The fact that Indians are the single largest landowners in America doesn’t really mean that they are able to control the land as far as economically. The discussion in class that we had Tuesday the 4th, Brewer explained that the treaties are only in existence as long as America does not necessarily need the land Indians inhabit. The Indians would eventually be forced to renegotiate any treaties should the government want to. This also relates to the treaty making after 1812 where tribes were forced to sign treaties. In later years when tribes would try to get their lands back, only to awarded small fractions of their value. “In February 2000, a federal jury awarded the Cayuga $36.9 million, despite the appraised value of $660 million. In October 2001, a judge ordered the state of New York to pay Cayuga an additional $211 million� (40). The idea that the American federal government has the “best interest� in mind for the Native people is really counteracted in its’ actions. The case here demonstrated that the government is not interested in giving full value to the people for what they lost, even in more recent occurrences. This type of attitude where the government is using the Indian lands for a cheap way to undercut economics severely affects the Indian peoples. The returns on the lands are artificially low and thus substandard to quality they could have received if they had control over their investments. The other interesting fact to note is that the federal government defines what a tribe is. The federal government has control over the economics and with the legal power to decide who gets a share in the capital; it can exclude groups of people from receiving money or land.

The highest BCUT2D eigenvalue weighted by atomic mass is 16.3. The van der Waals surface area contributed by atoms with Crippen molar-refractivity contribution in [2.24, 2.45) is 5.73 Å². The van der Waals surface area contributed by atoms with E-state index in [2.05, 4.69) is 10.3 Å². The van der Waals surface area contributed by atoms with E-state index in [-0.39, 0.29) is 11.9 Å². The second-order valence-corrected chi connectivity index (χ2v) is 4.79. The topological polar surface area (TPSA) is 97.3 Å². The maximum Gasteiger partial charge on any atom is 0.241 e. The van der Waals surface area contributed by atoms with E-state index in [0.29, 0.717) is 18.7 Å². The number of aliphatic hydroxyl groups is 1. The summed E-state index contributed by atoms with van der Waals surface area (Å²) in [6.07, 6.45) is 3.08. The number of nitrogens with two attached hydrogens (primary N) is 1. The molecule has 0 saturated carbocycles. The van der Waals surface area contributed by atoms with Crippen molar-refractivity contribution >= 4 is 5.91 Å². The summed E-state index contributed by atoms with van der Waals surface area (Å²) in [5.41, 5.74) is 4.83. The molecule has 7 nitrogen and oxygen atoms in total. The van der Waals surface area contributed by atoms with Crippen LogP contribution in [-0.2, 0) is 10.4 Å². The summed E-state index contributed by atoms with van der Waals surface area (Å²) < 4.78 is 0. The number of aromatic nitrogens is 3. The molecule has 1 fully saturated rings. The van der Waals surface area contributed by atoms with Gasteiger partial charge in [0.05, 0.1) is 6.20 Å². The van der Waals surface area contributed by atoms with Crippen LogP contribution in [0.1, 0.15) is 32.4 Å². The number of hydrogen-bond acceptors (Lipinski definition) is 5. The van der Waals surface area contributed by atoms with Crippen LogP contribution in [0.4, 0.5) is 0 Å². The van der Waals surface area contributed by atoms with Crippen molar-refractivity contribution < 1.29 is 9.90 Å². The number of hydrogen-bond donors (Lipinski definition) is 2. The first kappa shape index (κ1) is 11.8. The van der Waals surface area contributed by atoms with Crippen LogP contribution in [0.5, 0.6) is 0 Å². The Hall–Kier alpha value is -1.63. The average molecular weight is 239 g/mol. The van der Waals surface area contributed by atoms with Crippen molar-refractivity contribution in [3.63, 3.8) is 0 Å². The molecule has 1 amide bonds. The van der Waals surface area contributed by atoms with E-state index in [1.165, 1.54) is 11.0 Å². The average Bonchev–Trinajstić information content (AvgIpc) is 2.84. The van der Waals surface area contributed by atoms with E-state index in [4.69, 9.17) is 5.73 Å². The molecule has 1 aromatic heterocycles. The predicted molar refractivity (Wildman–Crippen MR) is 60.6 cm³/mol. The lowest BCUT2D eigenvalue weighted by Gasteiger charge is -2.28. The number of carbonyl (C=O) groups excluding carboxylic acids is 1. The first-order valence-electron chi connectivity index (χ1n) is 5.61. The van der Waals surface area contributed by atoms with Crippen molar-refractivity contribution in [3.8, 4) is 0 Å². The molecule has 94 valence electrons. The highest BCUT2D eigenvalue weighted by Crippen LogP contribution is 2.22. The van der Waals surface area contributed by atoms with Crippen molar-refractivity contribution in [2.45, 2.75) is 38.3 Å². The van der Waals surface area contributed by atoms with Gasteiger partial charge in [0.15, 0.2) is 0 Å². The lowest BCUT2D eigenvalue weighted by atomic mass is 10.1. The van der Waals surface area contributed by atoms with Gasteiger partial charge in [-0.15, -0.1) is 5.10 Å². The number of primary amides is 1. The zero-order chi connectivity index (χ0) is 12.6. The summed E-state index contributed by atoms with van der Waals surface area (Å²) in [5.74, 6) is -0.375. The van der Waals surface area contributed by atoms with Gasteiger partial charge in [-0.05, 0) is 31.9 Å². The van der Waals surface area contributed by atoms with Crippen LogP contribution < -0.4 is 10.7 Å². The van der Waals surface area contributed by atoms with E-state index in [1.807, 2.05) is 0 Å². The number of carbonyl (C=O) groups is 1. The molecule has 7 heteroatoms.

The government outside of the Indian Nation has thus decided what is fair and has also defined in legal terms what qualifies as a tribe. The author wants to convey the idea of how the conflicting ideas between America and Indians about how space is shared collide to oppress the development of wealth for Native Americans. The most notable of this conflict was with the allotment act. This act was an attempt by the government to split up the lands of the Native people to conform to individual ownership as opposed to a community-based ownership. This attempt to break down the people into separate landowners would fractionalize heirships in the future and further prevent the building of assets wealth because how it disrupted the Native landownership patterns (50).
In conclusion the federal government has repeatedly misused and misallocated the Native American lands and investments suffered. The control that the federal government over Native land is certainly far overstepping the bounds of one sovereign nation into another because it diminishes the sovereignty of the Natives. They may “own� the land, but only for as long as it suits the American government. In this way we see the Native Americans suffer because they must bend to the economic will of America.